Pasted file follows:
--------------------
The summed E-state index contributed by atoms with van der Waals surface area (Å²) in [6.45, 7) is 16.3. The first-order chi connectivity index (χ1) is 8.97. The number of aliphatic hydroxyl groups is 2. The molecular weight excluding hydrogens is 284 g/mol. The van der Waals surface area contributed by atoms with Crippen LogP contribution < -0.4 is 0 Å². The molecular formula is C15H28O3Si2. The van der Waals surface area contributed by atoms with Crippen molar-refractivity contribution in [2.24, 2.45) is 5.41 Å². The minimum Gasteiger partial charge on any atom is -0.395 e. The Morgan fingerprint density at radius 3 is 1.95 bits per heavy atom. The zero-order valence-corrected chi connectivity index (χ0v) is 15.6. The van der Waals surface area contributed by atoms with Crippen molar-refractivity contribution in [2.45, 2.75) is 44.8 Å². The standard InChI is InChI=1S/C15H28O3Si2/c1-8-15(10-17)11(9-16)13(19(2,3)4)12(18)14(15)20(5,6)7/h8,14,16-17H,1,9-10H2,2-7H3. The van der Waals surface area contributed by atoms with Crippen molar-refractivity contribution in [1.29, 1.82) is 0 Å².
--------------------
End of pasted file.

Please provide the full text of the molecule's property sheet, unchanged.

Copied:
The summed E-state index contributed by atoms with van der Waals surface area (Å²) in [6.45, 7) is 16.3. The first-order chi connectivity index (χ1) is 8.97. The number of aliphatic hydroxyl groups is 2. The molecular weight excluding hydrogens is 284 g/mol. The van der Waals surface area contributed by atoms with Crippen LogP contribution < -0.4 is 0 Å². The molecular formula is C15H28O3Si2. The van der Waals surface area contributed by atoms with Crippen molar-refractivity contribution in [2.24, 2.45) is 5.41 Å². The minimum Gasteiger partial charge on any atom is -0.395 e. The Morgan fingerprint density at radius 3 is 1.95 bits per heavy atom. The zero-order valence-corrected chi connectivity index (χ0v) is 15.6. The van der Waals surface area contributed by atoms with Crippen molar-refractivity contribution in [2.45, 2.75) is 44.8 Å². The standard InChI is InChI=1S/C15H28O3Si2/c1-8-15(10-17)11(9-16)13(19(2,3)4)12(18)14(15)20(5,6)7/h8,14,16-17H,1,9-10H2,2-7H3. The van der Waals surface area contributed by atoms with Crippen molar-refractivity contribution in [1.29, 1.82) is 0 Å².